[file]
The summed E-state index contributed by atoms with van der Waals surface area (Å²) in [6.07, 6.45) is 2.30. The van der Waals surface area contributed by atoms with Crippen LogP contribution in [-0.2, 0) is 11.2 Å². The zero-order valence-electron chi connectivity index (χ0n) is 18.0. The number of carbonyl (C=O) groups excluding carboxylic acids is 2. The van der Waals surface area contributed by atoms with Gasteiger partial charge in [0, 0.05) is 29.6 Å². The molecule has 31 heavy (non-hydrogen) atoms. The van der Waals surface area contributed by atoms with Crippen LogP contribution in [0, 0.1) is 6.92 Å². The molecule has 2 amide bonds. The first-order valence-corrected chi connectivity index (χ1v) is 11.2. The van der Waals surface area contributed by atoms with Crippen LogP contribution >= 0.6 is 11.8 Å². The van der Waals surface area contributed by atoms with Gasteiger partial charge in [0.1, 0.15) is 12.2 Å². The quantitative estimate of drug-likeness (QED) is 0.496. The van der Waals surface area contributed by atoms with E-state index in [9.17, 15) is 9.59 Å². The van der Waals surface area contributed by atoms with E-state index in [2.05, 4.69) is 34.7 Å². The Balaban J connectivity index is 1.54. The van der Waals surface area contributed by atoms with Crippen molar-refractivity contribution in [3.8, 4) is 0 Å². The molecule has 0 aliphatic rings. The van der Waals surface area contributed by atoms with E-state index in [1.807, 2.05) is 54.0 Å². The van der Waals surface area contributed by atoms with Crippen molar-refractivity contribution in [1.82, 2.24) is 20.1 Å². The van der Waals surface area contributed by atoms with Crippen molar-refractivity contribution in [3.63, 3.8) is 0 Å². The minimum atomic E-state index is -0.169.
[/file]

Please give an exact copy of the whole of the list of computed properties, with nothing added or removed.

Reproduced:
The summed E-state index contributed by atoms with van der Waals surface area (Å²) in [6.07, 6.45) is 2.30. The van der Waals surface area contributed by atoms with Crippen LogP contribution in [-0.2, 0) is 11.2 Å². The zero-order valence-electron chi connectivity index (χ0n) is 18.0. The number of carbonyl (C=O) groups excluding carboxylic acids is 2. The van der Waals surface area contributed by atoms with Gasteiger partial charge in [0, 0.05) is 29.6 Å². The molecule has 31 heavy (non-hydrogen) atoms. The van der Waals surface area contributed by atoms with Crippen LogP contribution in [0, 0.1) is 6.92 Å². The molecule has 2 amide bonds. The first-order valence-corrected chi connectivity index (χ1v) is 11.2. The van der Waals surface area contributed by atoms with Crippen LogP contribution >= 0.6 is 11.8 Å². The van der Waals surface area contributed by atoms with Gasteiger partial charge in [0.1, 0.15) is 12.2 Å². The quantitative estimate of drug-likeness (QED) is 0.496. The van der Waals surface area contributed by atoms with E-state index in [9.17, 15) is 9.59 Å². The van der Waals surface area contributed by atoms with E-state index in [2.05, 4.69) is 34.7 Å². The Balaban J connectivity index is 1.54. The van der Waals surface area contributed by atoms with Crippen molar-refractivity contribution in [3.8, 4) is 0 Å². The molecule has 0 aliphatic rings. The van der Waals surface area contributed by atoms with E-state index in [1.807, 2.05) is 54.0 Å². The van der Waals surface area contributed by atoms with Crippen molar-refractivity contribution in [1.82, 2.24) is 20.1 Å². The van der Waals surface area contributed by atoms with Crippen molar-refractivity contribution in [3.63, 3.8) is 0 Å². The minimum atomic E-state index is -0.169.